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Professional revolutionaries like Yogendra Yadav, Medha Patkar fuel farm stir

Yogendra Yadav is a psephologist, commentator, activist, politician—and, we came to know recently, also a farmer leader. He was detained on Thursday afternoon while protesting against the new farm laws. Then there is an activist called Medha Patkar who has ‘saved’ the Narmada, Singur, Nandigram, Maharashtra’s sugar co-operatives, etc. She too, along with 500 other protestors from Madhya Pradesh, was held by the UP Police. And now she wants to save farmers from the machinations of the Narendra Modi government, allegedly in league with big corporations. Yadav, Patkar, and other activists leading the stir want us to banish commonsense and reason—which indicate that the intent and the content of the new farm laws are good. Professional revolutionaries like Yadav and Patkar want us to unquestioningly accept whatever they tell us.

Unfortunately, we often do that, for our public discourse is dominated by such Left-leaning intellectuals. The narrative they are now presenting is: poor farmers protesting against a highhanded regime hell-bent on helping corporations; good against evil. If the agitation doesn’t peter out soon, auxiliary groups of professional revolutionaries will join in the fun—cause-hunting celebrities, artists, poets. Revolutionary poets will be quoted. Sahir: “<em>zulm phir zulm hai baḌhtā hai to miT jaatā hai/ḳhuun phir ḳhuun hai Tapkegā to jam jā.egā</em> (Tyranny is ephemeral as its excess ends up killing itself/But when rebellion spills over, it establishes itself).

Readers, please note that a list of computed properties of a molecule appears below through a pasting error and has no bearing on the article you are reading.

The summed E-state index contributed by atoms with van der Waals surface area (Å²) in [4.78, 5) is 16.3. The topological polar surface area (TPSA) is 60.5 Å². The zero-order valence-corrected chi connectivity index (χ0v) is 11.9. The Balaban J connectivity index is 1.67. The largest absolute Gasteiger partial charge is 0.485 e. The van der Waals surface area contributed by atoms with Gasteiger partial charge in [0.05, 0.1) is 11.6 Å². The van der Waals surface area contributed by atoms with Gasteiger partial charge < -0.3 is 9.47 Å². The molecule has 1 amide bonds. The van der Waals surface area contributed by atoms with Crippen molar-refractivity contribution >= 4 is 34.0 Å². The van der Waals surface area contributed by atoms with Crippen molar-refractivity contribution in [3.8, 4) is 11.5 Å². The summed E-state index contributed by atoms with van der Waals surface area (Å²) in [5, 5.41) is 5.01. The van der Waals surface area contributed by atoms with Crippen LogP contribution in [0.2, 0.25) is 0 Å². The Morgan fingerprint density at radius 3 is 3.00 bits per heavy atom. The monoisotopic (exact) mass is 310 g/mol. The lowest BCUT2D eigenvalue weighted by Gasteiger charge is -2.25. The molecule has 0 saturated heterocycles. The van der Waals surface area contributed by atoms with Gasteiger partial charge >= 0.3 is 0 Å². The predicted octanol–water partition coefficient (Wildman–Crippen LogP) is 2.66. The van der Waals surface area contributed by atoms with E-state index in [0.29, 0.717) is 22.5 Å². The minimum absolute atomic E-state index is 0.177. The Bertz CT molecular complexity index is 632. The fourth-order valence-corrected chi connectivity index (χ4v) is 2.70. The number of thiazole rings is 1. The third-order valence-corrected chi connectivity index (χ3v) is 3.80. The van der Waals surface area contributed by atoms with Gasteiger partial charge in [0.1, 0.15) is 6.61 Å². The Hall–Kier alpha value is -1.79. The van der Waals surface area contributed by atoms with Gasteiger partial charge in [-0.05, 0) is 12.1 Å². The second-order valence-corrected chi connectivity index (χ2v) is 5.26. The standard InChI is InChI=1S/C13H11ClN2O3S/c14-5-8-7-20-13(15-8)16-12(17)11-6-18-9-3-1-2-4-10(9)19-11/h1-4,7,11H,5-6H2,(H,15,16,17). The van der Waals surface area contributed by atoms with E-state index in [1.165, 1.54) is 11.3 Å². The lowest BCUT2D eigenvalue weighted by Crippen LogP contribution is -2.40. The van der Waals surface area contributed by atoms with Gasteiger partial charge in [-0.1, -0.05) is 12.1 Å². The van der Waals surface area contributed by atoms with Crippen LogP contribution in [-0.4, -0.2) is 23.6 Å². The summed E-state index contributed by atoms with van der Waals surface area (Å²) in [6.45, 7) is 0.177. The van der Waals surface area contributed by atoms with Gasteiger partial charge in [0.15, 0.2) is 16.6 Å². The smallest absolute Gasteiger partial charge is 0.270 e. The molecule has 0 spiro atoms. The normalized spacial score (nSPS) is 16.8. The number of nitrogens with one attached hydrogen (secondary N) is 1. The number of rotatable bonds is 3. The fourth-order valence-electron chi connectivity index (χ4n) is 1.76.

And Faiz’s famous poem ‘Hum dekhenge’: “<em>Sab taaj uchhale jaayenge, Sab takht giraye jaayenge</em> (All crowns will be thrown out of the window, all thrones will be trampled upon).

As it often happens, facts will get buried in poetry, clamor, and baloney. We have pointed repeatedly (link and link) said that the new farm laws are good for agriculture; they indeed have the potential to double the farmer’s income in a short period, if not by 2022 as the government claims. For the new laws are primarily emancipatory in nature; they free the farmer from clutches of mandis which, intended to helping agriculturists, are dominated by middlemen. They also empower producers to sell their produce to the corporations.

But such is the toxicity of misinformation that big opportunities appear as imminent calamities. As we wrote earlier, “Public discourse and folklore in India is generally against corporations—or corporates, as the ugly Indianism has it. Our intellectuals never tire railing against big corporates. We are told that these companies exploit their employees, bribe politicians and bureaucrats, break or mould rules and regulations, evade taxes, and don’t care a hoot about the environment.”

The corporate sector is bad for the nation but not for me. As we pointed out, “Yet, if you ask anybody, intellectual or otherwise, if they would like to work with a big company—or if they want their children to be employed by it—the answer would be a big ‘yes.’ For everybody knows that big companies pay well, have a better working atmosphere… They are happy working with big companies.”

It is not just misinformation but also hypocrisy and sanctimony that are feeding the farmers’ stir. By the way, these ingredients always nourish professional revolutionaries. As these are doing now..